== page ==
‘Biggest contraction since 1930s’ looms
Reserve Bank of Australia governor Philip Lowe has given a grim prediction for the coming months, warning of "difficult days ahead".
Dr Lowe fronted the media this afternoon to provide an update on the Reserve Bank's economic outlook and the implementation of the RBA's coronavirus policy package announced a month ago.
But he said while it was clear we will face "some difficult days ahead" due to social distancing restrictions and general uncertainty, the economy would recover once the virus was contained.
"In terms of the immediate outlook, the next few months are going to be very difficult ones for the Australian economy," he said.
"So the result of both the restrictions and this uncertainty is that over the first half of 2020, we are likely to experience the biggest contraction in national output and national income that we have witnessed since the 1930s."
He said it was difficult to predict the magnitude of that contraction, but that the RBA expected national output to fall by around 10 per cent over the first half of 2020 with most of this decline occurring in the June quarter.
"The unemployment rate is likely to be around 10 per cent by June, although I'm hopeful that it might be lower than this if businesses are able to retain their employees on lower hours," he said.
"These are all very large numbers and ones that were inconceivable just a month or two ago.
"In terms of inflation, we are also expecting a significant decline in the June quarter. The large fall in oil prices, combined with the introduction of free child care, and the referral or reduction in some price increases means that it is quite likely that year-ended headline inflation will turn negative in the June quarter. If so, this will be a first time since the
early 1960s where the price level has fallen over a full year."
He said the economic data still to come would present a "very sobering picture of the state of our economy" with "many reports of record declines in economic statistics" likely - although he stressed this period would pass.
Key to that economic recovery would be the country's "strong balance sheets" of our governments, private banks and the Reserve Bank itself.
"I think we can be confident that our economy will bounce back and that we will see it recover," he said, noting the timing and pace of the recovery depends upon how long we need to restrict economic activities.
Dr Lowe said one plausible scenario was that restrictions would be progressively relaxed by mid-year with most bar international travel lifted by the end of 2020.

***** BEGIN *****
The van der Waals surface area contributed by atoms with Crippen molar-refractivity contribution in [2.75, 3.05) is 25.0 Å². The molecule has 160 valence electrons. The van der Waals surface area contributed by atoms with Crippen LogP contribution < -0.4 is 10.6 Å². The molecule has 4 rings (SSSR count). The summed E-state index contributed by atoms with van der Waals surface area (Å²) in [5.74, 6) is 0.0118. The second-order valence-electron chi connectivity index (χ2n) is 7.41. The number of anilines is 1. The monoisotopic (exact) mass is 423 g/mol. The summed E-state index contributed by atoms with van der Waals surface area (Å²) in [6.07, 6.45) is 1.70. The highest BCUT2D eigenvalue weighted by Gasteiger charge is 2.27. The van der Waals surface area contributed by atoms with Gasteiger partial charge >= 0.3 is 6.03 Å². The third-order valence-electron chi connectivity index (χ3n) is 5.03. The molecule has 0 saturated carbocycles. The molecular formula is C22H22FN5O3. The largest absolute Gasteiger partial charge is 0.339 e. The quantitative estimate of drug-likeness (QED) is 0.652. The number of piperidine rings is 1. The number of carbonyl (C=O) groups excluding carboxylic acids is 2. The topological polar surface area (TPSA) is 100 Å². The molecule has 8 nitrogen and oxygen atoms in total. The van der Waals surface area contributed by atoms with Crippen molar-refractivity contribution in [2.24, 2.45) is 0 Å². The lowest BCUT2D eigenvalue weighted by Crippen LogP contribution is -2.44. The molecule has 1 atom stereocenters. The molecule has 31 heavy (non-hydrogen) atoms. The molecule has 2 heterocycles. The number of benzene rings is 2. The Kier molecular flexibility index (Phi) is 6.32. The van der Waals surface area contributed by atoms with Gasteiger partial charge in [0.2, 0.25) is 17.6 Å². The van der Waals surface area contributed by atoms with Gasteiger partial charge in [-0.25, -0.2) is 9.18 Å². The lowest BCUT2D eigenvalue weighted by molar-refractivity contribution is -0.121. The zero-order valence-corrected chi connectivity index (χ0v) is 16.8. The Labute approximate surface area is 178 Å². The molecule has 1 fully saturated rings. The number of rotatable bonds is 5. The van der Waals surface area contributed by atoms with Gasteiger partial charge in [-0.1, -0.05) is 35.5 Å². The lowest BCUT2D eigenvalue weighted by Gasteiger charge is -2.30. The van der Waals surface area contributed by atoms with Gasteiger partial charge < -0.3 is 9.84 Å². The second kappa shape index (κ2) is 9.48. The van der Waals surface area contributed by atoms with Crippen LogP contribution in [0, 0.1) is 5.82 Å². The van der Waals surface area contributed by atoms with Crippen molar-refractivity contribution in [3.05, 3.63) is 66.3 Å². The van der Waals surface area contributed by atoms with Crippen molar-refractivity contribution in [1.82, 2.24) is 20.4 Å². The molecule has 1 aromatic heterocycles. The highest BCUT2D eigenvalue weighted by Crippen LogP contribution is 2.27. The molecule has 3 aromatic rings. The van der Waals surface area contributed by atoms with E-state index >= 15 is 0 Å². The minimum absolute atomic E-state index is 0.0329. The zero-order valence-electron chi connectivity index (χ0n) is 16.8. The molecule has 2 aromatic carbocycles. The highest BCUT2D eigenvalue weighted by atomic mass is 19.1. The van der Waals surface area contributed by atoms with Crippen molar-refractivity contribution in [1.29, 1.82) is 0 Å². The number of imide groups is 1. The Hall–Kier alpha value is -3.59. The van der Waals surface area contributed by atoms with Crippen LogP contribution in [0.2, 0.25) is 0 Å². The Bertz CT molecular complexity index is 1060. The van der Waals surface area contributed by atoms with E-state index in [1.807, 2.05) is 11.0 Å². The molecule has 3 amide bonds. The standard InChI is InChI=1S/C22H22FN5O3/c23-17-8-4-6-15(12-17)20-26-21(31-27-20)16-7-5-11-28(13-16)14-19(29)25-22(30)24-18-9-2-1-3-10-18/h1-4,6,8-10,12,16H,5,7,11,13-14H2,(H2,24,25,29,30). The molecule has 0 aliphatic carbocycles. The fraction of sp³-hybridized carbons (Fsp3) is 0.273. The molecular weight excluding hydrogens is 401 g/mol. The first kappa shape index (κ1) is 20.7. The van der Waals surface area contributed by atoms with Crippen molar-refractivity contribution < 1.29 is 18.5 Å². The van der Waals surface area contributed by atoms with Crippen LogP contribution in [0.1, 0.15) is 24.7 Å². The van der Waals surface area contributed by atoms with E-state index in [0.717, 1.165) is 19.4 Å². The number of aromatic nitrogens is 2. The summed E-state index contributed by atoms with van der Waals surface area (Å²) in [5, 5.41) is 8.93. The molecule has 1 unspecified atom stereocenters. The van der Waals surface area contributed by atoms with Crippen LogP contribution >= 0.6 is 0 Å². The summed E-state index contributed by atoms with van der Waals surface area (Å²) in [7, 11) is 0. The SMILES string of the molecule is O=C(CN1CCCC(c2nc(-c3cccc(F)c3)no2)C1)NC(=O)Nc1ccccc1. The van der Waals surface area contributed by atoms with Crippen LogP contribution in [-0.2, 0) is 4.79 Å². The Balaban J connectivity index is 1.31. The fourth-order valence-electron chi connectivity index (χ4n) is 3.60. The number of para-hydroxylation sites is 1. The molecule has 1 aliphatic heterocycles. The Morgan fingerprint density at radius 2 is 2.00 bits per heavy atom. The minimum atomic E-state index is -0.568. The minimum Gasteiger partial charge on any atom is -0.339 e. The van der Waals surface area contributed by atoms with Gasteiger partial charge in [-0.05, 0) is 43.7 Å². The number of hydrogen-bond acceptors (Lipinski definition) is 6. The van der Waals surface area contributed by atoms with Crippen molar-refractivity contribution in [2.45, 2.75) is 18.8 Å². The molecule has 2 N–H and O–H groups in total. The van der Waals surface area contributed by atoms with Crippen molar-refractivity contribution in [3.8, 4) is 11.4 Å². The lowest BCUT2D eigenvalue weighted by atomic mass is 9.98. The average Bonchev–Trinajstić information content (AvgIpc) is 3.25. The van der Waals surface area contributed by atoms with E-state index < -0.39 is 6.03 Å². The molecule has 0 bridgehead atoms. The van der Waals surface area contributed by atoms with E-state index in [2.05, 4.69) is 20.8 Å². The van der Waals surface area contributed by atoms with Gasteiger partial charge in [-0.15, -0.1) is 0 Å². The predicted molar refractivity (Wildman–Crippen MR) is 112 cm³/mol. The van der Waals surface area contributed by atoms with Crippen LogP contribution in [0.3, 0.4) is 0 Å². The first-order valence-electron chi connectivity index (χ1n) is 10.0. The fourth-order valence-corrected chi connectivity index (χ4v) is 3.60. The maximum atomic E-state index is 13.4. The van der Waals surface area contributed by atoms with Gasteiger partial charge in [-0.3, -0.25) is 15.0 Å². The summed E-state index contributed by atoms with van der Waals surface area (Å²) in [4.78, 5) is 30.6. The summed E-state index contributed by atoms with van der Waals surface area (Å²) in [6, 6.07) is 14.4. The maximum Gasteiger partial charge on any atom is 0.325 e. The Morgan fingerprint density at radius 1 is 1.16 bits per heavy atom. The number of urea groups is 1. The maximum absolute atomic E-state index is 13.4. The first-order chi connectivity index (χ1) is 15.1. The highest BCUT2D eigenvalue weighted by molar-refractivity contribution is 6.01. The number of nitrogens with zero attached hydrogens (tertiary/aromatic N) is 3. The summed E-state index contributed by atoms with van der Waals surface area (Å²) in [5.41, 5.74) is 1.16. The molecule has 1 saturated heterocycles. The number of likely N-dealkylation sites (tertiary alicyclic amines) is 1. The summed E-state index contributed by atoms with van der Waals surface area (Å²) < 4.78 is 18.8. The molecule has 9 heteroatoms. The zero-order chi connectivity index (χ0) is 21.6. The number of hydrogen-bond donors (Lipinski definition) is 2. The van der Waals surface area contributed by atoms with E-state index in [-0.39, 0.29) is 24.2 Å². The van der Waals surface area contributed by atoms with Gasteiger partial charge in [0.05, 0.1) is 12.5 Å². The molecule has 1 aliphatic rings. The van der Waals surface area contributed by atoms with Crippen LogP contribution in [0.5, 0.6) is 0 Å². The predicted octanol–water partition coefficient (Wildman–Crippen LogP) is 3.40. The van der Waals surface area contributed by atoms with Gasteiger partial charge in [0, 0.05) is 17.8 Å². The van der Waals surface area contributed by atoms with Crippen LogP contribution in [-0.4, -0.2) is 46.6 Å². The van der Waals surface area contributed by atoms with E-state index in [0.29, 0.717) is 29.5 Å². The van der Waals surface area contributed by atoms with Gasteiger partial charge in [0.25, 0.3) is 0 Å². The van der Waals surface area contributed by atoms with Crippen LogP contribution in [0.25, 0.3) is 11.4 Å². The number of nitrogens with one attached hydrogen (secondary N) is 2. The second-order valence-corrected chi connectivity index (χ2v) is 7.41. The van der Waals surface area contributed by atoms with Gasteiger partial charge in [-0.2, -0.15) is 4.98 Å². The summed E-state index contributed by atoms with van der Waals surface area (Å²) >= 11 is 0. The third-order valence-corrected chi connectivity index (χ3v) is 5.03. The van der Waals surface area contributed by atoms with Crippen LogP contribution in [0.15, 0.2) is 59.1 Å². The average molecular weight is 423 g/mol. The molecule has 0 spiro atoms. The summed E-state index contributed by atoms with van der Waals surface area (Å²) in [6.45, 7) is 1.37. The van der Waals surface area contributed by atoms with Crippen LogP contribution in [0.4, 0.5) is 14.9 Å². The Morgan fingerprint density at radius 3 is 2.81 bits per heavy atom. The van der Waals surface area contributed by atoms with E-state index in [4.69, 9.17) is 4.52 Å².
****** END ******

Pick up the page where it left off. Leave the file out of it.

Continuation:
"Under this scenario, we would expect the economy to begin its bounceback in the September quarter and for that bounceback to strengthen from there," he said.
"If this is how things play out, the economy could be expected to grow very strongly next year, with GDP growth of perhaps 6 or 7 per cent after a fall of around 6 per cent this year."
However, he said it was likely the unemployment rate would remain above 6 per cent over the next couple of years, with many firms delaying or cancelling wage increases.
And regardless of the timing of recovery, he said the "twin health and economic emergencies" would "cast a shadow over our economy for some time to come", with some businesses likely to be permanently lost in the months ahead.
"There will also be a higher level of debt in many households - and many households might re-evaluate the risks of having highly leveraged balance sheets," he said.
"We are all learning to work, shop and travel differently at the moment, and some of these changes will probably stay with us for some time, requiring a rethinking of business models."
He also recapped the RBA's policy response to COVID-19 which came with five elements, including a reduction in the cash rate to 25 basis points which is unlikely to increase for some time.
Secondly, the RBA has also introduced a target for the yield on three-year government bonds of 25 basis points and a preparedness to buy government bonds in whatever quantities are needed to achieve that target.
The third element was the introduction of a term funding facility allowing authorised deposit-taking institutions have access to funding from the RBA for three years at 25 basis points, with additional funding available if they increase their lending to businesses.
The fourth element of the package is to use the RBA's daily open-market operations to make sure there is "plentiful liquidity in the Australian financial system", while the fifth was the term funding facility, with around $3 billion of an initial allowance of $90 billion already drawn with around 35 institutions participating so far.
"Our monetary response is keeping funding costs low right across the country, and it is keeping credit available to businesses and households," Dr Lowe said.
"The fiscal response is providing significant support to both jobs and incomes. Businesses are also helping their employees by keeping them on wherever they can, and the banks are supporting their customers with more flexible terms.
"Together, these efforts are helping the Australian economy through a difficult period and they are positioning us well for the recovery."
Originally published as 'Biggest contraction since 1930s' looms